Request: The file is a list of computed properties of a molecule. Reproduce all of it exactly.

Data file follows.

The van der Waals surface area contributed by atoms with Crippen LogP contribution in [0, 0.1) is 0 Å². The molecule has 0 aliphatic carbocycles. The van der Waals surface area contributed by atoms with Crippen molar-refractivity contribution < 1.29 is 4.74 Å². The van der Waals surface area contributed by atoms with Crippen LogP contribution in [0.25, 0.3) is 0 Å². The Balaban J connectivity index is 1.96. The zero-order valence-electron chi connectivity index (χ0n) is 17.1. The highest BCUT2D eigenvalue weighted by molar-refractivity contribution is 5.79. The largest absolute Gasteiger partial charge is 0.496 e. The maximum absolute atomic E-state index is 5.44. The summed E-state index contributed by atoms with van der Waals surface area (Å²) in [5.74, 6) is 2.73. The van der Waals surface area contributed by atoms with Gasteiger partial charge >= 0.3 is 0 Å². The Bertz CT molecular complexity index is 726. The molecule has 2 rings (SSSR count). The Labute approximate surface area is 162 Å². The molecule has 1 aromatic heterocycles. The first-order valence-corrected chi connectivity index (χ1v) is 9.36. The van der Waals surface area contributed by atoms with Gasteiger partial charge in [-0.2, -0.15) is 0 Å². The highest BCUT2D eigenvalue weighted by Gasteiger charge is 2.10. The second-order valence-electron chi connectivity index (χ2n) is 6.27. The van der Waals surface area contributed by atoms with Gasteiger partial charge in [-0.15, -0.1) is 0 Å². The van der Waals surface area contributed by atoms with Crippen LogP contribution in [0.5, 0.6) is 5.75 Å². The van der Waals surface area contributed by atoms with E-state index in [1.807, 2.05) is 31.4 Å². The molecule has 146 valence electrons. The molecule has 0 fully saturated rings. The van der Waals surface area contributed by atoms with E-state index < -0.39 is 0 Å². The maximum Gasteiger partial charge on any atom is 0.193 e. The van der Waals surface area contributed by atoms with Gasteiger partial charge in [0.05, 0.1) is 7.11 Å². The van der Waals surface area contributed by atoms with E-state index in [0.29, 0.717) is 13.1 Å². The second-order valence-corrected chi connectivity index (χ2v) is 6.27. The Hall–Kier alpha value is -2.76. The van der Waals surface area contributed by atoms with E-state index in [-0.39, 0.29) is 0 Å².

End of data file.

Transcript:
The van der Waals surface area contributed by atoms with Crippen LogP contribution in [0, 0.1) is 0 Å². The molecule has 0 aliphatic carbocycles. The van der Waals surface area contributed by atoms with Crippen molar-refractivity contribution < 1.29 is 4.74 Å². The van der Waals surface area contributed by atoms with Crippen LogP contribution in [0.25, 0.3) is 0 Å². The Balaban J connectivity index is 1.96. The zero-order valence-electron chi connectivity index (χ0n) is 17.1. The highest BCUT2D eigenvalue weighted by molar-refractivity contribution is 5.79. The largest absolute Gasteiger partial charge is 0.496 e. The maximum absolute atomic E-state index is 5.44. The summed E-state index contributed by atoms with van der Waals surface area (Å²) in [5.74, 6) is 2.73. The van der Waals surface area contributed by atoms with Gasteiger partial charge >= 0.3 is 0 Å². The Bertz CT molecular complexity index is 726. The molecule has 2 rings (SSSR count). The Labute approximate surface area is 162 Å². The molecule has 1 aromatic heterocycles. The first-order valence-corrected chi connectivity index (χ1v) is 9.36. The van der Waals surface area contributed by atoms with Gasteiger partial charge in [-0.2, -0.15) is 0 Å². The highest BCUT2D eigenvalue weighted by Gasteiger charge is 2.10. The second-order valence-electron chi connectivity index (χ2n) is 6.27. The van der Waals surface area contributed by atoms with Gasteiger partial charge in [-0.15, -0.1) is 0 Å². The van der Waals surface area contributed by atoms with Crippen LogP contribution in [0.5, 0.6) is 5.75 Å². The van der Waals surface area contributed by atoms with E-state index in [1.807, 2.05) is 31.4 Å². The molecule has 146 valence electrons. The molecule has 0 fully saturated rings. The van der Waals surface area contributed by atoms with E-state index < -0.39 is 0 Å². The maximum Gasteiger partial charge on any atom is 0.193 e. The van der Waals surface area contributed by atoms with Gasteiger partial charge in [0.05, 0.1) is 7.11 Å². The van der Waals surface area contributed by atoms with E-state index in [0.29, 0.717) is 13.1 Å². The second-order valence-corrected chi connectivity index (χ2v) is 6.27. The Hall–Kier alpha value is -2.76. The van der Waals surface area contributed by atoms with E-state index in [-0.39, 0.29) is 0 Å².